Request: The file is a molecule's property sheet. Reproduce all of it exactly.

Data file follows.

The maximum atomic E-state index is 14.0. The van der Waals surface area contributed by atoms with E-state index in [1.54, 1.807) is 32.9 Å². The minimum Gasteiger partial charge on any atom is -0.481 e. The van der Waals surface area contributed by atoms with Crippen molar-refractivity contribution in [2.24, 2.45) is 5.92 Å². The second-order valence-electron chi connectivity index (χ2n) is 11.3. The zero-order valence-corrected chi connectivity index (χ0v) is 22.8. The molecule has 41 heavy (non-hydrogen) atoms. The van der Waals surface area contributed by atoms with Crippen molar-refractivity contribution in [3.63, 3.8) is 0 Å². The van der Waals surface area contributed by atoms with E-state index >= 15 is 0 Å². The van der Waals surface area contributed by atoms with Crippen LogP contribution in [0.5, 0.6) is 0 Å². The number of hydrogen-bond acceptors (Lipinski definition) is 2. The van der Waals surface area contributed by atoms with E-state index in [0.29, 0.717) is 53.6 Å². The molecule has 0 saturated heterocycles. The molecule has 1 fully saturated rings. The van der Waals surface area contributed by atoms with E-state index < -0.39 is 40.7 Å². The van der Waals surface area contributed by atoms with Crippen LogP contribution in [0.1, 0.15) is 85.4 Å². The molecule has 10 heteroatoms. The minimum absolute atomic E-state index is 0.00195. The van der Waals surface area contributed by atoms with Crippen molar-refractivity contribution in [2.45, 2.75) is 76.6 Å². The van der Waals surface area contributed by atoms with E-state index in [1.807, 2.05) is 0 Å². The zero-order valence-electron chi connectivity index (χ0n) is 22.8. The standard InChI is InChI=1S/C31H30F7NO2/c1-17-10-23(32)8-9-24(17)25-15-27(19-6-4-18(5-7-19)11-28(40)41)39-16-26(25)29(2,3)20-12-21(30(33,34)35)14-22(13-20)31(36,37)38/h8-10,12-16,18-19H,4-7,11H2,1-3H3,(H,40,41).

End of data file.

The maximum atomic E-state index is 14.0. The van der Waals surface area contributed by atoms with E-state index in [1.54, 1.807) is 32.9 Å². The minimum Gasteiger partial charge on any atom is -0.481 e. The van der Waals surface area contributed by atoms with Crippen molar-refractivity contribution in [2.24, 2.45) is 5.92 Å². The second-order valence-electron chi connectivity index (χ2n) is 11.3. The zero-order valence-corrected chi connectivity index (χ0v) is 22.8. The molecule has 41 heavy (non-hydrogen) atoms. The van der Waals surface area contributed by atoms with Crippen molar-refractivity contribution in [3.63, 3.8) is 0 Å². The van der Waals surface area contributed by atoms with E-state index >= 15 is 0 Å². The van der Waals surface area contributed by atoms with Crippen LogP contribution in [0.5, 0.6) is 0 Å². The number of hydrogen-bond acceptors (Lipinski definition) is 2. The van der Waals surface area contributed by atoms with E-state index in [0.29, 0.717) is 53.6 Å². The molecule has 0 saturated heterocycles. The molecule has 1 fully saturated rings. The van der Waals surface area contributed by atoms with E-state index < -0.39 is 40.7 Å². The van der Waals surface area contributed by atoms with Crippen LogP contribution in [0.1, 0.15) is 85.4 Å². The molecule has 10 heteroatoms. The minimum absolute atomic E-state index is 0.00195. The van der Waals surface area contributed by atoms with Crippen molar-refractivity contribution in [2.45, 2.75) is 76.6 Å². The van der Waals surface area contributed by atoms with E-state index in [1.807, 2.05) is 0 Å². The zero-order valence-electron chi connectivity index (χ0n) is 22.8. The standard InChI is InChI=1S/C31H30F7NO2/c1-17-10-23(32)8-9-24(17)25-15-27(19-6-4-18(5-7-19)11-28(40)41)39-16-26(25)29(2,3)20-12-21(30(33,34)35)14-22(13-20)31(36,37)38/h8-10,12-16,18-19H,4-7,11H2,1-3H3,(H,40,41).